Metropolitan House

Metropolitan House is a small, night shelter for homeless men operated during the winter months (October to April) as a ministry of Metropolitan Memorial United Methodist Church. It provides a safe, supportive environment for homeless individuals as they take the first step on the ladder that leads out of homelessness, while engaging congregants and community members in direct and personal service with their unhoused neighbors.

Since opening in 1992, Metropolitan House has served hundreds of homeless individuals. It houses a maximum of four residents at a time with all residents coming to Metropolitan House on referral from the Community Council for the Homeless at Friendship Place, which provides ongoing case-management services to the residents.

GET INVOLVED…

Metropolitan House runs on volunteer power! Over the years, hundreds of members of Metropolitan Church and the broader community have served as overnight volunteers, donated meals and supplies, contributed financially, and provided leadership. Metropolitan House volunteers gain the satisfaction of doing something immediate and tangible to help someone in need while building relationships with persons whose circumstances may be very different from their own. One of the common reactions of volunteers is to say, “Working at Metropolitan House shattered all my misconceptions about homelessness!”

◦                Serve as an Overnight Volunteer. Volunteers from the church and community supervise the shelter on Friday and Saturday nights. Working in pairs, and sleeping in separate, secure quarters, volunteers serve from 6:30p.m. until 7:00a.m. To learn more about serving as a volunteer, or to receive email notification about volunteer dates, contact Volunteer Coordinator Nancy Clarkson.

◦                Donate Meals. The evening meal served each night at Metropolitan House is donated by a church or community member. Prepared meals may be delivered ahead of time, ready-to-be-served or frozen, or brought to the shelter at the time it is to be served. To learn more about donating meals to Metropolitan House contact Meal Coordinator Kent Weaver or sign up online to donate a meal.

◦                Be a leader. A volunteer board of directors manages the operation of Metropolitan House, coordinating volunteers and staff, maintaining the shelter space, communications, raising funds, and attending to the intake and outplacement of residents. To learn more about leadership opportunities related to Metropolitan House, contact Metropolitan House Board Chair, Dick Schleicher.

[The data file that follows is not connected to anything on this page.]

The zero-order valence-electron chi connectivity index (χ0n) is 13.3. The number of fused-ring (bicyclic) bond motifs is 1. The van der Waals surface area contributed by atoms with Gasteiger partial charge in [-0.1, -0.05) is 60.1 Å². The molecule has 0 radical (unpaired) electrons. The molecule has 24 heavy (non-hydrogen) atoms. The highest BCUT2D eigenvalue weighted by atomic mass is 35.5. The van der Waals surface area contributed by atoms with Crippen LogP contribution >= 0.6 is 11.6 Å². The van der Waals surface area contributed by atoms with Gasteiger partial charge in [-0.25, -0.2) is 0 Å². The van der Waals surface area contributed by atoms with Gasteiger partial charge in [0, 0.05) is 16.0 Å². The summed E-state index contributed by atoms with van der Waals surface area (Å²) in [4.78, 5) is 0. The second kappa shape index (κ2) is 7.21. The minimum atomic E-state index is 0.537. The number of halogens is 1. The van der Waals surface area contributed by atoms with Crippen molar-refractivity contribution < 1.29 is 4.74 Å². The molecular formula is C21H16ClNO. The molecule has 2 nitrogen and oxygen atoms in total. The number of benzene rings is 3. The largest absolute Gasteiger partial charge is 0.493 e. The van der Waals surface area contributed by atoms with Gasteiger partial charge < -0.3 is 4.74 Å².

St. Luke’s Shelter

Located in the St. Luke’s Mission Center (3655 Calvert Street, NW D.C.), St. Luke’s Shelter is a seven-bed, year-round transitional shelter for men. Since 1991, it has helped more than 375 individuals achieve their housing, employment, recovery, and health goals.

The shelter was created through an alliance of St. Luke’s United Methodist Church (which merged with Metropolitan in 2008), local activists, and citizens of Glover Park. The program was conceived as a community-run alternative to the large emergency shelter proposed for the neighborhood by the D.C. government at that time. Since its founding, St. Luke’s has been a model of collaboration between a community of faith and a community of neighbors. The shelter is supported by a collection of dedicated volunteers, area congregations, and local businesses who provide meals, supplies and donations.  Read an update about the success at St. Luke’s Shelter by blogger Drew Gossett.

In 2012, the shelter moved to a new operating model which engaged The Community Council for the Homeless at Friendship Place as a partner in operating the program, which now focuses intensively on vocational rehabilitation and job placement. The video below tells the stories of three St. Luke’s residents who have benefited from this ministry.